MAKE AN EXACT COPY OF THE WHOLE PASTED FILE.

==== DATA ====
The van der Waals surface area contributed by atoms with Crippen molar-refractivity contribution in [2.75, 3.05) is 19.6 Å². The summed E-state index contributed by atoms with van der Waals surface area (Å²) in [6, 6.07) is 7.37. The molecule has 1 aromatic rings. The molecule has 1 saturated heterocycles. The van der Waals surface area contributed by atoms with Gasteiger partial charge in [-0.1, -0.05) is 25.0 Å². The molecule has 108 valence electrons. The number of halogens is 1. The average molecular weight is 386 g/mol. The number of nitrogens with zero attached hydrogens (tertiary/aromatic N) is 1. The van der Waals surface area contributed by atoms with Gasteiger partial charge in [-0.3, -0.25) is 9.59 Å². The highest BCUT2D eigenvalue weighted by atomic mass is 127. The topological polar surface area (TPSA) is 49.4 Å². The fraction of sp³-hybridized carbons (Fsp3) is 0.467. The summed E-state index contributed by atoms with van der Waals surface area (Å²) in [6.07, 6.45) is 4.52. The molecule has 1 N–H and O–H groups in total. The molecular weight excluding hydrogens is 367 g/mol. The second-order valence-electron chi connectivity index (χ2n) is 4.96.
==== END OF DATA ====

The van der Waals surface area contributed by atoms with Crippen molar-refractivity contribution in [2.75, 3.05) is 19.6 Å². The summed E-state index contributed by atoms with van der Waals surface area (Å²) in [6, 6.07) is 7.37. The molecule has 1 aromatic rings. The molecule has 1 saturated heterocycles. The van der Waals surface area contributed by atoms with Gasteiger partial charge in [-0.1, -0.05) is 25.0 Å². The molecule has 108 valence electrons. The number of halogens is 1. The average molecular weight is 386 g/mol. The number of nitrogens with zero attached hydrogens (tertiary/aromatic N) is 1. The van der Waals surface area contributed by atoms with Gasteiger partial charge in [-0.3, -0.25) is 9.59 Å². The highest BCUT2D eigenvalue weighted by atomic mass is 127. The topological polar surface area (TPSA) is 49.4 Å². The fraction of sp³-hybridized carbons (Fsp3) is 0.467. The summed E-state index contributed by atoms with van der Waals surface area (Å²) in [6.07, 6.45) is 4.52. The molecule has 1 N–H and O–H groups in total. The molecular weight excluding hydrogens is 367 g/mol. The second-order valence-electron chi connectivity index (χ2n) is 4.96.